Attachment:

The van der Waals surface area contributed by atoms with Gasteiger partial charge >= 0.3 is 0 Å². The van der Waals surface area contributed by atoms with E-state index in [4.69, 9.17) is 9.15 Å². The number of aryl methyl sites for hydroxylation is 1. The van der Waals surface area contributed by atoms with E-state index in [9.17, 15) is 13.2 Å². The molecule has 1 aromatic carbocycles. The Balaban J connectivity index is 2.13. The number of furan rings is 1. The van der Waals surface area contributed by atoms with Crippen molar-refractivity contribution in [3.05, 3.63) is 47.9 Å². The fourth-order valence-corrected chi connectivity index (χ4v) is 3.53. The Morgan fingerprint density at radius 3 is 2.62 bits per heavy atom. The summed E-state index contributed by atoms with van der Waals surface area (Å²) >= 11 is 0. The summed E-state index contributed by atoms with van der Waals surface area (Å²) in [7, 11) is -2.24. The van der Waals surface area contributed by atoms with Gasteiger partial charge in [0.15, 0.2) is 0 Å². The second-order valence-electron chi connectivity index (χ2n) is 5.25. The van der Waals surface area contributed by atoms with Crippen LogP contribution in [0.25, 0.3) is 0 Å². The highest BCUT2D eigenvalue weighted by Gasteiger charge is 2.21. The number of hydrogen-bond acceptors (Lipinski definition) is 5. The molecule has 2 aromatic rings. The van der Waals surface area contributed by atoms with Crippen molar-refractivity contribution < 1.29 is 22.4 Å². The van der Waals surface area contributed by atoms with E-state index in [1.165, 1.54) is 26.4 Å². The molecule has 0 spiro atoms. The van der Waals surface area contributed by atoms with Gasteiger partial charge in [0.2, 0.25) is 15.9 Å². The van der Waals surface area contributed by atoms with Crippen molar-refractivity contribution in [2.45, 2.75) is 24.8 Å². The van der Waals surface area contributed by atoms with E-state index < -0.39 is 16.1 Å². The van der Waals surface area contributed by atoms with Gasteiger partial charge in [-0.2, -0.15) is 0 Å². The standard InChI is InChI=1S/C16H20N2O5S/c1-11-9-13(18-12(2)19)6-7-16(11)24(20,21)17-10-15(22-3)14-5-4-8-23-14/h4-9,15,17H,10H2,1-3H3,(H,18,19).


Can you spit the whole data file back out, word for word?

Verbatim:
The van der Waals surface area contributed by atoms with Gasteiger partial charge >= 0.3 is 0 Å². The van der Waals surface area contributed by atoms with E-state index in [4.69, 9.17) is 9.15 Å². The number of aryl methyl sites for hydroxylation is 1. The van der Waals surface area contributed by atoms with E-state index in [9.17, 15) is 13.2 Å². The molecule has 1 aromatic carbocycles. The Balaban J connectivity index is 2.13. The number of furan rings is 1. The van der Waals surface area contributed by atoms with Crippen molar-refractivity contribution in [3.05, 3.63) is 47.9 Å². The fourth-order valence-corrected chi connectivity index (χ4v) is 3.53. The Morgan fingerprint density at radius 3 is 2.62 bits per heavy atom. The summed E-state index contributed by atoms with van der Waals surface area (Å²) >= 11 is 0. The summed E-state index contributed by atoms with van der Waals surface area (Å²) in [7, 11) is -2.24. The van der Waals surface area contributed by atoms with Gasteiger partial charge in [0.15, 0.2) is 0 Å². The second-order valence-electron chi connectivity index (χ2n) is 5.25. The van der Waals surface area contributed by atoms with Crippen LogP contribution in [0.25, 0.3) is 0 Å². The highest BCUT2D eigenvalue weighted by Gasteiger charge is 2.21. The number of hydrogen-bond acceptors (Lipinski definition) is 5. The molecule has 2 aromatic rings. The van der Waals surface area contributed by atoms with Crippen molar-refractivity contribution < 1.29 is 22.4 Å². The van der Waals surface area contributed by atoms with E-state index in [1.165, 1.54) is 26.4 Å². The molecule has 0 spiro atoms. The van der Waals surface area contributed by atoms with Gasteiger partial charge in [0.2, 0.25) is 15.9 Å². The van der Waals surface area contributed by atoms with Crippen molar-refractivity contribution in [2.45, 2.75) is 24.8 Å². The van der Waals surface area contributed by atoms with E-state index < -0.39 is 16.1 Å². The van der Waals surface area contributed by atoms with Gasteiger partial charge in [-0.2, -0.15) is 0 Å². The standard InChI is InChI=1S/C16H20N2O5S/c1-11-9-13(18-12(2)19)6-7-16(11)24(20,21)17-10-15(22-3)14-5-4-8-23-14/h4-9,15,17H,10H2,1-3H3,(H,18,19).